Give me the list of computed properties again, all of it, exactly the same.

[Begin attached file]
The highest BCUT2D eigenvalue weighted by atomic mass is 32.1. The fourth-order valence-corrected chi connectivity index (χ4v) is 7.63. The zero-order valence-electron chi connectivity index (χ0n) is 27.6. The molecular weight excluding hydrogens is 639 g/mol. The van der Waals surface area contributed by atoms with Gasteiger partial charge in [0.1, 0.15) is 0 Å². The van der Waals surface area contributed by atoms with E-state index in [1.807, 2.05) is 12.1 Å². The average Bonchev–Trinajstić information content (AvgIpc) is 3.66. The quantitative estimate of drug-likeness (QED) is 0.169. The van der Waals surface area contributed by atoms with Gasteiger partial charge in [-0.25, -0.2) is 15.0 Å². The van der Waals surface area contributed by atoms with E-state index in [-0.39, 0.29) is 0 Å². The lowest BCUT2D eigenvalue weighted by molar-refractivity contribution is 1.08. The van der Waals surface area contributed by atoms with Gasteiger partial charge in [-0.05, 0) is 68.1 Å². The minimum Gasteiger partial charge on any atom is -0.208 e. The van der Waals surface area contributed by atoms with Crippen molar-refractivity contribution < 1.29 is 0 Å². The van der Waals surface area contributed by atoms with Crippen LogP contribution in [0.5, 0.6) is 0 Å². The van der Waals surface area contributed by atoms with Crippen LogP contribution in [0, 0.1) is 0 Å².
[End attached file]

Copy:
The highest BCUT2D eigenvalue weighted by atomic mass is 32.1. The fourth-order valence-corrected chi connectivity index (χ4v) is 7.63. The zero-order valence-electron chi connectivity index (χ0n) is 27.6. The molecular weight excluding hydrogens is 639 g/mol. The van der Waals surface area contributed by atoms with Gasteiger partial charge in [0.1, 0.15) is 0 Å². The van der Waals surface area contributed by atoms with E-state index in [1.807, 2.05) is 12.1 Å². The average Bonchev–Trinajstić information content (AvgIpc) is 3.66. The quantitative estimate of drug-likeness (QED) is 0.169. The van der Waals surface area contributed by atoms with Gasteiger partial charge in [-0.25, -0.2) is 15.0 Å². The van der Waals surface area contributed by atoms with E-state index in [-0.39, 0.29) is 0 Å². The lowest BCUT2D eigenvalue weighted by molar-refractivity contribution is 1.08. The van der Waals surface area contributed by atoms with Gasteiger partial charge in [-0.05, 0) is 68.1 Å². The minimum Gasteiger partial charge on any atom is -0.208 e. The van der Waals surface area contributed by atoms with Crippen molar-refractivity contribution < 1.29 is 0 Å². The van der Waals surface area contributed by atoms with Crippen LogP contribution in [0.5, 0.6) is 0 Å². The van der Waals surface area contributed by atoms with Crippen LogP contribution in [0, 0.1) is 0 Å².